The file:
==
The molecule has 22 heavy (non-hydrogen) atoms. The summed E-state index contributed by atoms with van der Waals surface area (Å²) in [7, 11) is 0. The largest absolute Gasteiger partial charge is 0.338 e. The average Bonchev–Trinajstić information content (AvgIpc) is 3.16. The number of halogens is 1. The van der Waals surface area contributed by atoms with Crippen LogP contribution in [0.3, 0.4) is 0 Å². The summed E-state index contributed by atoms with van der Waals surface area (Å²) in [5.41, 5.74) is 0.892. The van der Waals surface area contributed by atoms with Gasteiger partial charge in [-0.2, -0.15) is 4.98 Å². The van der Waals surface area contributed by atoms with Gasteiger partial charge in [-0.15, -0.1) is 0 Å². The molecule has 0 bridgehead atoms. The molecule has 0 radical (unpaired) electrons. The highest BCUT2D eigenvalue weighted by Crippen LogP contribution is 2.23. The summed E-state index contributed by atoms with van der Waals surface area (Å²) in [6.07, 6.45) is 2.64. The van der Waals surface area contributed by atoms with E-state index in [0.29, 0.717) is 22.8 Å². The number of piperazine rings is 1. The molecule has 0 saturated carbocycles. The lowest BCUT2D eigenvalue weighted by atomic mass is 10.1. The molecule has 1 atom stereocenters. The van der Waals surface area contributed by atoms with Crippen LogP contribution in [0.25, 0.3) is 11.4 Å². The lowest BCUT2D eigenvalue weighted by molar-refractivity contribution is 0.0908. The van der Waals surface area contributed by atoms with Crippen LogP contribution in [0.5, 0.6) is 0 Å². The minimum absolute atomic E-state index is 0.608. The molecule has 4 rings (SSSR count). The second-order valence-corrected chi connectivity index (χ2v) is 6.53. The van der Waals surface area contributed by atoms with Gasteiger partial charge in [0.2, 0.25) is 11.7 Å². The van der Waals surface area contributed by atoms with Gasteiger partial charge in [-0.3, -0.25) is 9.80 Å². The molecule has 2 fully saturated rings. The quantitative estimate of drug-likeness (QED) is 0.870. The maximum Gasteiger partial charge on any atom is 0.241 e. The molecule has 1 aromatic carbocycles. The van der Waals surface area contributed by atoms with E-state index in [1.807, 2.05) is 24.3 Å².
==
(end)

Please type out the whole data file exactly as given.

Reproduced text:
The molecule has 22 heavy (non-hydrogen) atoms. The summed E-state index contributed by atoms with van der Waals surface area (Å²) in [7, 11) is 0. The largest absolute Gasteiger partial charge is 0.338 e. The average Bonchev–Trinajstić information content (AvgIpc) is 3.16. The number of halogens is 1. The van der Waals surface area contributed by atoms with Crippen LogP contribution in [0.3, 0.4) is 0 Å². The summed E-state index contributed by atoms with van der Waals surface area (Å²) in [5.41, 5.74) is 0.892. The van der Waals surface area contributed by atoms with Gasteiger partial charge in [-0.2, -0.15) is 4.98 Å². The van der Waals surface area contributed by atoms with Gasteiger partial charge in [-0.15, -0.1) is 0 Å². The molecule has 0 bridgehead atoms. The molecule has 0 radical (unpaired) electrons. The highest BCUT2D eigenvalue weighted by Crippen LogP contribution is 2.23. The summed E-state index contributed by atoms with van der Waals surface area (Å²) in [6.07, 6.45) is 2.64. The van der Waals surface area contributed by atoms with E-state index in [0.29, 0.717) is 22.8 Å². The number of piperazine rings is 1. The molecule has 0 saturated carbocycles. The lowest BCUT2D eigenvalue weighted by atomic mass is 10.1. The molecule has 1 atom stereocenters. The van der Waals surface area contributed by atoms with Crippen LogP contribution in [0.25, 0.3) is 11.4 Å². The lowest BCUT2D eigenvalue weighted by molar-refractivity contribution is 0.0908. The van der Waals surface area contributed by atoms with Crippen LogP contribution in [0.5, 0.6) is 0 Å². The minimum absolute atomic E-state index is 0.608. The molecule has 4 rings (SSSR count). The second-order valence-corrected chi connectivity index (χ2v) is 6.53. The van der Waals surface area contributed by atoms with Gasteiger partial charge in [0.2, 0.25) is 11.7 Å². The van der Waals surface area contributed by atoms with Gasteiger partial charge in [-0.3, -0.25) is 9.80 Å². The molecule has 2 fully saturated rings. The quantitative estimate of drug-likeness (QED) is 0.870. The maximum Gasteiger partial charge on any atom is 0.241 e. The molecule has 1 aromatic carbocycles. The van der Waals surface area contributed by atoms with E-state index in [1.807, 2.05) is 24.3 Å².